It felt like a good box to check off the list, so no regrets... but it wasn't really anything ground breaking either.

pc Amy Flemming Waters
#3: The State of Charlie's Skin. 

Oof, Charlie is an itchy SOB throughout spring and summer. Most of it is probably just fly bites. But..... I'm not convinced he doesn't also have mild allergies. Especially after he stuck a leg through a fence (to gruesome effect) itching himself, I've kept OTC allergy pills on hand to help him out. 

i spy with my little eye, an itchy pony
Various folks recommended Cetrizine (active ingredient in Zyrtec), so I keep a bottle on hand for Charlie's itchier days. He'll sometimes eat the pills right out of my hand, but usually I drop them into some grain. 

gotta admit, i reeeeally thought we'd see another case of anaplasmosis from this guy
Also of note in the skin category -- it's still early days and I've already pulled a shit ton of ticks off Charlie. All sorts of varieties too -- the typical deer ticks, a dog tick, and even the above which I suspect to be a lone star tick (the type that often carries anaplasmosis). 

lol behold, charlie's .... stuff
They've really been getting all up in Charlie's junk too, the poor guy. Luckily, tho, no big reactions like swellings or fevers or anything else that might suggest tick borne illness.... But I'm definitely checking often just in case!! 

Also of note: all that bloody scabby nastiness on Charlie's sheath. Like, kinda sorry-not-sorry for the pic, but also... Damn these gnats are vicious. I've got some pink Swat headed my way (recommended over the clear stuff) to help -- but now that Charlie's back on overnight turnout I'm hoping he'll get more relief anyway. Poor dude.... :(
mikey supervises the chiro / acupuncture appointments, per usual
#4: The State of Charlie's Body. 

Charlie had another visit with his favorite chiropractor / acupuncturist a couple weeks ago (sorry no pictures), and she declared him to be doing quite nicely. Was also very happy with the state of his feet (thought they were freshly done when in fact they were at about ~3wks), and felt the back soreness we'd seen last time was majorly reduced. 
another friend snapped these lovely shots of charlie!! <3
Over the years I've had a hard time keeping Charlie on a body wellness schedule when there isn't anything like.... acutely concerning to me. But I'm really gonna try to keep this particular program up. Bc honestly, at the end of the day, Charlie loves it and I always feel like this practitioner can give me a really good read on where Charlie is in that moment. 

So. There ya have it. Everything in Charlieland is kinda hummin right along at the moment, the horse seems to be doing quite well.

I've also tinkered a little with his feed -- reduced the volume of alfalfa pellets and replaced with his Nutrena Pro Force Fuel feed, since he was occasionally not cleaning up. And actually recently pulled the DIY shims back out of my sheepskin half pad, after feeling like maybe we were better off without after all. So far, so good on both accounts.

fun decals spotted on a trailer at loch moy last week LOL -- i love it!
For now, at least, we're in a place of stasis. Things can always change haha -- but honestly it feels good to finally feel like I've got the cadence figured out for our normal seasonal adjustments.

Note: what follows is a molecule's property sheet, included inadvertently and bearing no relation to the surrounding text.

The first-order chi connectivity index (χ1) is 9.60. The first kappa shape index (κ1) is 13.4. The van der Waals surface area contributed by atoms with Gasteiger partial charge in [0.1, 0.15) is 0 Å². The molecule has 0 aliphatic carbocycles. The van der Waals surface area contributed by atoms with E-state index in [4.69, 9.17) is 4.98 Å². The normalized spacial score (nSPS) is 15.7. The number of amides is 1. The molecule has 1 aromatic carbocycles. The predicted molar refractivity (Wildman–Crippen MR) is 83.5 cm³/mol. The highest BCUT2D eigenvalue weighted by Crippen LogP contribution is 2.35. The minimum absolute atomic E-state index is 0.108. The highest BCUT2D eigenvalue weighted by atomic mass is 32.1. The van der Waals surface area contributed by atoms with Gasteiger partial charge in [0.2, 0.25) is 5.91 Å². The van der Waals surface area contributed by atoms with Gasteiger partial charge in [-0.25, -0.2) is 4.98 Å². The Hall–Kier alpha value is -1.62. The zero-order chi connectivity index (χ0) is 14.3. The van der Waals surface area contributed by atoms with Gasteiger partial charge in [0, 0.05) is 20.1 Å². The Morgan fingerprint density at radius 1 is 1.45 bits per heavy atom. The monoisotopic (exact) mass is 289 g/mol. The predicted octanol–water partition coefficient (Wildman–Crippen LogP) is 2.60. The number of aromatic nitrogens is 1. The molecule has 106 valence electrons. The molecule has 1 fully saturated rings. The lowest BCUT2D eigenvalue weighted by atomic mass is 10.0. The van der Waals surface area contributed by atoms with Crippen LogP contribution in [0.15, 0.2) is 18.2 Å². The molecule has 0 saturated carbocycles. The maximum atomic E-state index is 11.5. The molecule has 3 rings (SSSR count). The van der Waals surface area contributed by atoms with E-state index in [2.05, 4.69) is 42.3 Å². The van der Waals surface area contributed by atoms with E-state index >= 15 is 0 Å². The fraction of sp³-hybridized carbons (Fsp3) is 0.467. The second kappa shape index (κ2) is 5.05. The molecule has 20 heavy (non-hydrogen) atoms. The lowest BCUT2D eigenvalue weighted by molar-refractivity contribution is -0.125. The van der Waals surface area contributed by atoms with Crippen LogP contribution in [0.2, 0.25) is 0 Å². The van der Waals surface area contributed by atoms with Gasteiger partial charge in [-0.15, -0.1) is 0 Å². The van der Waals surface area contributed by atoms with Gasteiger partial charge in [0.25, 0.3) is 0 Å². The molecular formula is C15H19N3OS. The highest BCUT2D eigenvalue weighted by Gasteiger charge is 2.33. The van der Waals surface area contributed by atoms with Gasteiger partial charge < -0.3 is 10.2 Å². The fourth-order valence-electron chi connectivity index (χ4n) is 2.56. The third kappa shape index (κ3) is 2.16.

It's the sort of thing you don't really think about until you own your own horse -- or at least, I never really thought about it. But with Charlie, it felt like Spring constantly caught us off guard in what should have been predictable ways. Here's hoping -- maybe we got it right this year? 

Does anyone else have any major seasonal issues that you have to stay in front of with your horse -- feet, feed, medicines, other wellness issues? How do you keep track of it all?


Wednesday, June 2, 2021

Shawanderful CT

Hope you all enjoyed the weekend -- esp US readers who got to enjoy an extra day in honor of Memorial Day Weekend!

charles doin his charlie thing
We've often rung in the holiday weekend with a trip out to Loch Moy for their final event of the Spring season.... But this year, our local combined training association the MCTA reinstated their starter event at local Shawan Downs. Obviously we had to capitalize on this chance to compete at such an iconic venue!

my early morning attempt at cinematically capturing the rain....
It was funny, tho, in that.... not-actually-very-funny karmic sort of way... but all last weekend while I volunteered at the recognized HT in 90* temps, I couldn't help but feel smug that we'd have a much better forecast for our own starter this past weekend. PLUS -- the forecast even called for a little rain to soften up the ground!

charles wishes i didn't take him out in public dressed like this....
Smug is as smug does, tho, and I was singing a very different tune after 1inch+ of rain overnight, and the promise of much more to come throughout the day..... Ooh, and. Predicted gusts of 20mph, rendering it completely unwise to try setting up my nice 12'x12' canopy. Womp. 

i usually hate covering charlie's big beautiful star with a bonnet but... eh, it kept the rain out of his ears
Honestly, at this particular moment in my emotional development, I need basically everything to be 110% perfect for me to feel even mildly comfortable in the lead up to a show. So the whole "pouring cats and dogs" thing sorta predictably threw me through a loop.

guys he's become such a trier!!!!
But... Eh. The weather sorta lightened up a little bit as my dressage time rolled around. So ya know. I got on the horse and off we went. I didn't even stud Charlie up, although dressage was on wet muddy grass.... such was the extent of my non-commitment haha. But actually, bless him, Charlie was fine.